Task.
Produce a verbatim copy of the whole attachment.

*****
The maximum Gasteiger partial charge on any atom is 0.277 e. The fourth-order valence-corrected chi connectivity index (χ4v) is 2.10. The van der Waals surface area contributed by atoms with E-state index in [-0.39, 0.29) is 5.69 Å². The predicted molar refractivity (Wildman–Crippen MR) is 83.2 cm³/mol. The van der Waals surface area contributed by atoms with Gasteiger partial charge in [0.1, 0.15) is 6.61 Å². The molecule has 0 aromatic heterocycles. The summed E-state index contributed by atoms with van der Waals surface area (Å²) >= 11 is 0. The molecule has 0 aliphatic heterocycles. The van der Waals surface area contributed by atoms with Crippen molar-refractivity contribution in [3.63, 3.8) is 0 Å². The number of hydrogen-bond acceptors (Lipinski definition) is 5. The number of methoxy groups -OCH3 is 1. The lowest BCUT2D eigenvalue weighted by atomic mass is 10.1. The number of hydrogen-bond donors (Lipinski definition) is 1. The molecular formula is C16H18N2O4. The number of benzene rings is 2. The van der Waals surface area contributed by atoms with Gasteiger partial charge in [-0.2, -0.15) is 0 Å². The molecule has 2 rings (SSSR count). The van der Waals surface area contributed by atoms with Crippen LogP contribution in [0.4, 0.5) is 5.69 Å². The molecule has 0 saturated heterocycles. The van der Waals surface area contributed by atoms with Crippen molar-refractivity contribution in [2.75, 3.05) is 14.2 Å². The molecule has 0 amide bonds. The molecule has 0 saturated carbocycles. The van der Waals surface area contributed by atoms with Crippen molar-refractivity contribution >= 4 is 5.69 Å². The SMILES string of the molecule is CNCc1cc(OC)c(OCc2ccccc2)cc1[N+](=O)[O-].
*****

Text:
The maximum Gasteiger partial charge on any atom is 0.277 e. The fourth-order valence-corrected chi connectivity index (χ4v) is 2.10. The van der Waals surface area contributed by atoms with E-state index in [-0.39, 0.29) is 5.69 Å². The predicted molar refractivity (Wildman–Crippen MR) is 83.2 cm³/mol. The van der Waals surface area contributed by atoms with Gasteiger partial charge in [0.1, 0.15) is 6.61 Å². The molecule has 0 aromatic heterocycles. The summed E-state index contributed by atoms with van der Waals surface area (Å²) >= 11 is 0. The molecule has 0 aliphatic heterocycles. The van der Waals surface area contributed by atoms with Crippen molar-refractivity contribution in [3.63, 3.8) is 0 Å². The number of hydrogen-bond acceptors (Lipinski definition) is 5. The number of methoxy groups -OCH3 is 1. The lowest BCUT2D eigenvalue weighted by atomic mass is 10.1. The number of hydrogen-bond donors (Lipinski definition) is 1. The molecular formula is C16H18N2O4. The number of benzene rings is 2. The van der Waals surface area contributed by atoms with Gasteiger partial charge in [-0.2, -0.15) is 0 Å². The molecule has 2 rings (SSSR count). The van der Waals surface area contributed by atoms with Crippen LogP contribution in [0.4, 0.5) is 5.69 Å². The molecule has 0 saturated heterocycles. The van der Waals surface area contributed by atoms with Crippen molar-refractivity contribution in [2.75, 3.05) is 14.2 Å². The molecule has 0 amide bonds. The molecule has 0 saturated carbocycles. The van der Waals surface area contributed by atoms with Crippen molar-refractivity contribution >= 4 is 5.69 Å². The SMILES string of the molecule is CNCc1cc(OC)c(OCc2ccccc2)cc1[N+](=O)[O-].